7 Ways to Make Your New Kitten Feel Comfortable in a New Apartment

Heather Hill
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Delay Getting Another Pet

The most important thing to do is to get a kitten that excels in adapting to his new life. Read the advice in this article and see which one meets these requirements:

  • Curious and playful
  • Not fearful or aggressive
  • Active and athletic
  • No known history of major health issues

All these traits and behaviors are special because, due to them your kitten will be more open toward new stimuli and rapid learning, will be able to fit into your life, entertain you, and quiet easily adapt to change.

If you want to buy a kitten, ask your local shelter for the high-quality breed they have. Don't even think about buying a cat from a pet shop, because it's more likely to get sick and die a young age. This way, you’ll get a kitten raised in a happier environment.

Personal Space

Cats need their own territory where they feel safe and can relax. If you have a multi-level apartment, like cats in general, you could have your cat’s own territory on each floor. If you don’t have the time and money to build an extra room or make an extension, you can use a file shelf or an old cupboard and paint it with cat-friendly paint. If you want to see how to make an end table for your cat from scratch, just search on Youtube.

Elevator

A tall apartment block has a lift for people to move between floors. If your cat is too scared to use stairs you could create an elevator for your feline. You can buy a suspended toy like a simple lantern at a dollar shop or a seat like in parcel delivery van and hang it on the wall. If there is a cardboard box close by, it can be used to create a small space for your cat when travelling to a different floor.

Litter Box

We probably wouldn’t transport our kittens to a new home without their own bed, toys, and litter box. Still, many people take a kitten to their new home without those things in place.

Although cats are very able to cope with such transitions, we can do everything possible to make it easier on them by transporting them with the same litter and litter box they’ve become accustomed to using.

If you're bringing a new kitten to your home, here are some tips on helping her adjust professionally.

Provide a Box with Open, Few-Step Entrance.

Following is a good kitten checklist:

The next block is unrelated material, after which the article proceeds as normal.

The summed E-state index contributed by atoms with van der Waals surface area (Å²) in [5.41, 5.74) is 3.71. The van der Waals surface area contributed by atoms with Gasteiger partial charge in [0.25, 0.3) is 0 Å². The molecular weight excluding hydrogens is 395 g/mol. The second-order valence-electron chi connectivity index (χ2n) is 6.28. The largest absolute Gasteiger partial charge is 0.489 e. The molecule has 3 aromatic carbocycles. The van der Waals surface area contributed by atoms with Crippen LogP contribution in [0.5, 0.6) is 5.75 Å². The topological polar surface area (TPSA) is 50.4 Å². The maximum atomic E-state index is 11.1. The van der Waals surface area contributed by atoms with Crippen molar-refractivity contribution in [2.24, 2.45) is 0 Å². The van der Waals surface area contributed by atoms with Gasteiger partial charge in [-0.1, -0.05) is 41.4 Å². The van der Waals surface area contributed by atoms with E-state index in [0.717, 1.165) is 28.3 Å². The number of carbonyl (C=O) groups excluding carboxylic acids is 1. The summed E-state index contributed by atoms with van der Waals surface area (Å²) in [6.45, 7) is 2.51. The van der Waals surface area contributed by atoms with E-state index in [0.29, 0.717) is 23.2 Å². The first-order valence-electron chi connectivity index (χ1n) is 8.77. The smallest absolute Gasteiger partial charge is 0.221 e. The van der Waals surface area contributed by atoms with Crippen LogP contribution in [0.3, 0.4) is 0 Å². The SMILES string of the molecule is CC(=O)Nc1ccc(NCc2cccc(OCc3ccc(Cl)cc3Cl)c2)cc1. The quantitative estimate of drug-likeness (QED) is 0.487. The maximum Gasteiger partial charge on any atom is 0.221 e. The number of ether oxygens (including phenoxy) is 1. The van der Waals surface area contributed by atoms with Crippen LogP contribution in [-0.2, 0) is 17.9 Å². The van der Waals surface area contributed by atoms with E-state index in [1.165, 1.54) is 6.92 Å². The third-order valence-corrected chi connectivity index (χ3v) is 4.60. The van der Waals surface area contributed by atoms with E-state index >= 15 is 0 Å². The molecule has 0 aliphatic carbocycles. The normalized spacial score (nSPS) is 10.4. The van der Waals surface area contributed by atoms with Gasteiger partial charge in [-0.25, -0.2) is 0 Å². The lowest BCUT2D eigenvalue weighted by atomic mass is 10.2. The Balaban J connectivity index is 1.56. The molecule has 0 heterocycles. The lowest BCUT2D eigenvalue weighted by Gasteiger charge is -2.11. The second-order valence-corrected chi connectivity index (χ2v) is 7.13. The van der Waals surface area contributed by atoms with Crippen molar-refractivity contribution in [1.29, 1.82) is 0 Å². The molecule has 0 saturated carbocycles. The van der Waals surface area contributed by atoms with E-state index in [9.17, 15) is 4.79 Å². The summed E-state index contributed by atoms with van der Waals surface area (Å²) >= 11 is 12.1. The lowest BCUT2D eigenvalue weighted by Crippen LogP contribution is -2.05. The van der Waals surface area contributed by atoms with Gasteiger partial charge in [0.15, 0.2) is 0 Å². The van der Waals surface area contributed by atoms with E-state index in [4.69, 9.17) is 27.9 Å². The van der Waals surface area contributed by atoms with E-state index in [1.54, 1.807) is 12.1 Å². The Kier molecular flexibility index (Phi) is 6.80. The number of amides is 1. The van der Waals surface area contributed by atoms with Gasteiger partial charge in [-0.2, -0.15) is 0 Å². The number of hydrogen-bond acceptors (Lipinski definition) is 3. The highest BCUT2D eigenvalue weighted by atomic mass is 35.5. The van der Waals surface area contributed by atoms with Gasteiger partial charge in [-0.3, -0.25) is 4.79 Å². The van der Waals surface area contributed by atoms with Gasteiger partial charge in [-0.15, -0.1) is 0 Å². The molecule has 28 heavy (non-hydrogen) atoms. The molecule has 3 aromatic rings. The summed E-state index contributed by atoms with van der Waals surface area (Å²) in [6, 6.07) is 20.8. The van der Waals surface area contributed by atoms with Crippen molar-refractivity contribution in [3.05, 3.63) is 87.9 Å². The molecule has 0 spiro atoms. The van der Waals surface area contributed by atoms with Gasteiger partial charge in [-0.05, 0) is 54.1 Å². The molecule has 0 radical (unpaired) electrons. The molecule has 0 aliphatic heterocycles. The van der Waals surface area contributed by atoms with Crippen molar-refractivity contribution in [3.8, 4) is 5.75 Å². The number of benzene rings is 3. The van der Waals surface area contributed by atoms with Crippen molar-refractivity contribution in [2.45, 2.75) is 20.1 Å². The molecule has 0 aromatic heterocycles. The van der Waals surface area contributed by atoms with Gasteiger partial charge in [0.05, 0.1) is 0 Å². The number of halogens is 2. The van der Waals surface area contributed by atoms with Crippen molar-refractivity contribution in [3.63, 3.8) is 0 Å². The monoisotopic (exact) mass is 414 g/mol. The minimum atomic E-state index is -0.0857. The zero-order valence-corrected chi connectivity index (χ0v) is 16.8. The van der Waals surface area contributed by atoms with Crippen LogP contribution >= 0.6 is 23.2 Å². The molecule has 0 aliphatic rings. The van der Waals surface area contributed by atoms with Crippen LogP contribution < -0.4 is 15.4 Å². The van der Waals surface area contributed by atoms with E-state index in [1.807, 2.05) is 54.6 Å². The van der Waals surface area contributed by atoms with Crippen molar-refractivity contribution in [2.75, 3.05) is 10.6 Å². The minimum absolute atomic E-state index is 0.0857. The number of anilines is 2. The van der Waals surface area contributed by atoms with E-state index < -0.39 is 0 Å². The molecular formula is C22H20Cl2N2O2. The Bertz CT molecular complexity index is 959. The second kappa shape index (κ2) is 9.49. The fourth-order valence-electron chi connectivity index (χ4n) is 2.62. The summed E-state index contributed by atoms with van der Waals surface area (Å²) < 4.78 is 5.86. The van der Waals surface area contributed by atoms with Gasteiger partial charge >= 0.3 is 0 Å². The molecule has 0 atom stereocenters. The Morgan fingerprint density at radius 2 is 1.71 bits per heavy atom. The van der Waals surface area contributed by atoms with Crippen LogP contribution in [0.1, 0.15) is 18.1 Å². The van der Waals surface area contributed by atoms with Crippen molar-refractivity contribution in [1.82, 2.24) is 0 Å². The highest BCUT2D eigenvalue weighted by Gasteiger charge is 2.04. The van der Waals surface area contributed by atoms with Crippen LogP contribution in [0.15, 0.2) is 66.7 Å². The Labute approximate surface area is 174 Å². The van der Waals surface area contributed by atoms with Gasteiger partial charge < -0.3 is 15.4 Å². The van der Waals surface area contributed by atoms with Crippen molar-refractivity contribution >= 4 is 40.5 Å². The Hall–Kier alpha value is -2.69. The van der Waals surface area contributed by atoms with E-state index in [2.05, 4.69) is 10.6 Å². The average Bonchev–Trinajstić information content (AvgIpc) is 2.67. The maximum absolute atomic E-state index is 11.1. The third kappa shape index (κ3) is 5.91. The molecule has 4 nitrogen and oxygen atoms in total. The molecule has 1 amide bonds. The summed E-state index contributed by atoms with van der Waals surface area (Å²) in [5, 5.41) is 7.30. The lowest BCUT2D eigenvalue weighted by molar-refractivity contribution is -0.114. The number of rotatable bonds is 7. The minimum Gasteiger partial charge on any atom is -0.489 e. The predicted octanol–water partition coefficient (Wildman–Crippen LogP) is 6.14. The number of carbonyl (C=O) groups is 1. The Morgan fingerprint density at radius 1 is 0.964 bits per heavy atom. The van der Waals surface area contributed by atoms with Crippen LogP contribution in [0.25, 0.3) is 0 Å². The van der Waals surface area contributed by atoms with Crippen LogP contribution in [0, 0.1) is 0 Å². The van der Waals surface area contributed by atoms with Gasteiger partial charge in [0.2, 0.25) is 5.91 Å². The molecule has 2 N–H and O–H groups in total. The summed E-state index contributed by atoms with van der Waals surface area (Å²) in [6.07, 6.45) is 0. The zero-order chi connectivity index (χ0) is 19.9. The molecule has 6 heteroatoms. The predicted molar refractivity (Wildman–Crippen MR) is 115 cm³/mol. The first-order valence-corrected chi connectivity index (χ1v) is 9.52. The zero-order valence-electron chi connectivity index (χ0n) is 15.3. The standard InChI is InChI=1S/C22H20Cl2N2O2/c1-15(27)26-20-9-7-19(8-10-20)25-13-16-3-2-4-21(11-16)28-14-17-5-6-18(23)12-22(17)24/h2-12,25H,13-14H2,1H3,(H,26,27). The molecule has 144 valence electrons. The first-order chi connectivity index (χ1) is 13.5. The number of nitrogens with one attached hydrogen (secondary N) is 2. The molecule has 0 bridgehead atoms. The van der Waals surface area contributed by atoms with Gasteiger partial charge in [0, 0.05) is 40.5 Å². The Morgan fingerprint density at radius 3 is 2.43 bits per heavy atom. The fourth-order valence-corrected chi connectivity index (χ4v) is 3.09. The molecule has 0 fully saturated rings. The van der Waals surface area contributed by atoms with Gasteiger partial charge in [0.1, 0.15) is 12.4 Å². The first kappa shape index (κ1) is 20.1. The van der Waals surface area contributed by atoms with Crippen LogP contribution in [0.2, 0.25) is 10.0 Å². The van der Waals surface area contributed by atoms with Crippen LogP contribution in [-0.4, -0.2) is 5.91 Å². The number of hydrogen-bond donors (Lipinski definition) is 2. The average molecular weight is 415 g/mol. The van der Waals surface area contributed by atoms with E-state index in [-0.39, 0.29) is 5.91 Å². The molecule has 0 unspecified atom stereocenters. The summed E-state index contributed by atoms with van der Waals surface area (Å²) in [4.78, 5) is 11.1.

Scratching Issues

If you have a young kitten, it is very important to keep them from scratching any of your furniture or floors in your apartment. Before a kitten is old enough that their claws are sharp, their nails are tiny and soft.

When kittens scratch, they are removing the outer-most layers of their claws. This is a natural part of the cat’s grooming routine and is a healthy stress reliever for them.

Prevent scratching in the wrong places by providing your kitten with a scratching post in your apartment.

Set the post up in a convenient place, and make sure to give it a thorough scratching each day. This should help your kitten to not to go after your wooden furniture and floors.

Don’t forget that you can also buy claw caps which will keep your furniture damage-free.

Windowsill

As mentioned above, cats enjoy the outdoors and want to be able to see birds, squirrels, and other interesting creatures. Provide a clear view of the outdoors for your cat by placing her litter box on a windowsill or near a window.

You could also leave the window open a crack, just enough for your cat to stick her head out. Encourage this behavior by placing a few treats out the windowsill. When she begins to enjoy the outdoors, you can open the window a little more.

Be sure to keep the air inside comfortable, or your cat will not spend time enjoying the outdoors.

Kitten-proof Your Apartment

Make your place safe and comfy for your kitten. It’ll to be a place she’ll love and call her own.

For novices, a kitten-proofed house may mean a litter box in every corner, so that's something to ask your landlord and agree upon. Remember, your kitten has claws and may be into everything.

For the most part, however, you can take your time exploring her new environment.

Try one step at a time and give her time to adjust to her new home.

While a cat may have environmental preferences, most cats will adapt to most homes, given a bit of time. So adjustments should not be a problem.

If you have other pets, you need to learn the rules that govern the interaction of cats. And an important rule of introducing cats is close supervision.

Some kittens may be too young to play with adult cats. Also some adult cats may be territorial, so take precaution.

Once you have a better understanding of the time when a cat and a kitten can interact, slowly start playing with your kitten.

However, keep in mind you need to carry your kitten back to her bed or let her in her carrier if she is losing interest in play or is feeling overwhelmed or is picking up on some signals from the adult cat you don’t notice.

Give It Time

The first days in a new home can be easy, especially for cats. How many times have you seen a cat that is making its first steps in the house. They don’t seem agitated or nervous but rather curious and just observing the surroundings.

Cats tend to live in a moment; they have no future expectations. They are happy with the food they are given today and if they get any attention in the next 20 minutes, then it’s good enough for today. If you plan to prepare your cat for the future, best to teach your feline.

Detailed previously, it’s all about bonding with your pet. Make it comfortable that the place is now new home and everything is new to them.

It’s best you make it happy right in the beginning rather than give your cat time to adjust and then have to take some steps to make it comfortable.